For this, a good advice is to connect another free Google tool, Google Search Console, to Google Analytics. This combination is great for knowing how your website is performing in searches, as well as for which keywords you are currently ranking. This is a great source of information for SEO agencies when they have client’s doing SEO campaigns.
One of the metrics Google calculates is page value, which will also help your financial goals, since it measures the monetary performance of your pages. This, however, unlike the metrics above, which deal with the viewability of your pages, is related to the conversion rate.
With Google's page value metric, you can evaluate how much the content of your pages contributes to users reaching the goals you set (conversion). Google Analytics also makes it possible to create content grouping, which allows you to group similar content so that you can analyse it better, such as by content authors, publication dates and categories.
When we launch a landing page or update optimise a website, the A/B test becomes a fantastic way to test the reception and adherence of different audience profiles. In Google Analytics, you can evaluate changes to your website in a segmented way and with just one click. It works by making different visitors access different versions of your landing page or website. After this analysis, you may decide which version will be definitive.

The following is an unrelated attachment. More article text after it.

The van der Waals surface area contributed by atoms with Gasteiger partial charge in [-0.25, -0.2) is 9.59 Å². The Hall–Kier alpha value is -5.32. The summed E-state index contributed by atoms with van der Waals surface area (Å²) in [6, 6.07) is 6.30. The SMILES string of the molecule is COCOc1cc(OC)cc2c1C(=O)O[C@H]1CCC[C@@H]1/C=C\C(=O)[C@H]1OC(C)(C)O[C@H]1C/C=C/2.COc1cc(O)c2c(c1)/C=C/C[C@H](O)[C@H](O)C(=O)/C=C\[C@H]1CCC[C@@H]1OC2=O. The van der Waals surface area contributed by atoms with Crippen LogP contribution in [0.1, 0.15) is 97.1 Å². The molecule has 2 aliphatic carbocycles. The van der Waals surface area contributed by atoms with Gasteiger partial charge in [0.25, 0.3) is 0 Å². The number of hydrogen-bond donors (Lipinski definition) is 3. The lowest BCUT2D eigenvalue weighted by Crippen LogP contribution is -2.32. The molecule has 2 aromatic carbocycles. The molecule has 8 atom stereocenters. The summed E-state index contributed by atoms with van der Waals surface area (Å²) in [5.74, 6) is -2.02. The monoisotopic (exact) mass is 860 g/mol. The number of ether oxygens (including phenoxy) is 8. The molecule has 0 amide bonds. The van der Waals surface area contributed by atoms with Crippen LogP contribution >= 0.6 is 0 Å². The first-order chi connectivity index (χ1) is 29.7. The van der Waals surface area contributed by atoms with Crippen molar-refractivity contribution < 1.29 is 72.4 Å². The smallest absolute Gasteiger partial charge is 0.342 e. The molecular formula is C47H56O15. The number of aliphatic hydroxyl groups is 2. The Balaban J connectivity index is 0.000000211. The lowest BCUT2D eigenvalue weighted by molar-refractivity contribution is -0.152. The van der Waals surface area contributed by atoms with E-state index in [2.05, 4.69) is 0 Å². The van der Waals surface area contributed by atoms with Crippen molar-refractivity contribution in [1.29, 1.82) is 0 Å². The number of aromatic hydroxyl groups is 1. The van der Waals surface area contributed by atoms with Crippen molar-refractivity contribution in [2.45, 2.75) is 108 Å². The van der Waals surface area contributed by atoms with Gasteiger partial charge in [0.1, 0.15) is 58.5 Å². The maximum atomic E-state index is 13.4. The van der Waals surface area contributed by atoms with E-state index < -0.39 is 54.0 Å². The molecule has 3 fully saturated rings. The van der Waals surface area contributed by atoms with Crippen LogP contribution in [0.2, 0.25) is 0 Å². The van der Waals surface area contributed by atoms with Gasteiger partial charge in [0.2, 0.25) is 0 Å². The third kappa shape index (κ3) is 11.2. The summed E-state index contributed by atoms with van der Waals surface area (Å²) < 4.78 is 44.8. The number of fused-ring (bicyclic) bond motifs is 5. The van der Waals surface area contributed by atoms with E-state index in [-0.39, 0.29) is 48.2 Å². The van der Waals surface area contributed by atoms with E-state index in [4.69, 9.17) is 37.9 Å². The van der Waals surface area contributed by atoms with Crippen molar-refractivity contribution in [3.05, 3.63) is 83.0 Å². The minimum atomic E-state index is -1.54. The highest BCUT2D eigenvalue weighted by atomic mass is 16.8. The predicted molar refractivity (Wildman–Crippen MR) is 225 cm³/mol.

Mobile traffic has overtaken desktop traffic. Currently, it is the main factor in worldwide traffic. But even today, most people spend more time optimising their sales for desktop conversions than for mobile. And this is a big mistake for most. Therefore, try to focus on comparing sales and conversions between desktop and mobile to see what you need to prioritise.
According to Google, most sites are awfully slow. But speed directly impacts your bounce rate, thus impacting your profitability. One should not take site speed for granted, as it scares potential conversions before the page even loads. Google Analytics helps you to analyse specific pages on your website to see which ones need to perform better. This saves you time and allows you to focus on the best performing pages first.
Finally, in addition to all of this, one amazing thing you can accomplish with Google is to stay ahead of your market. If you use all the tools mentioned above correctly, you can stay alert to latest trends that may emerge, such as new consumer demands for offers that do not yet exist. Imagine being able to lead a market that no one is even aware of!
In any case, a tool is always more effective when used in conjunction with others. Do not limit yourself to Google Analytics. Google alone offers a plethora of other free tools. Not to mention their instructional materials.
Learning how to use digital marketing tools can be simple. Salt & Fuessel purpose is to support you in realising this.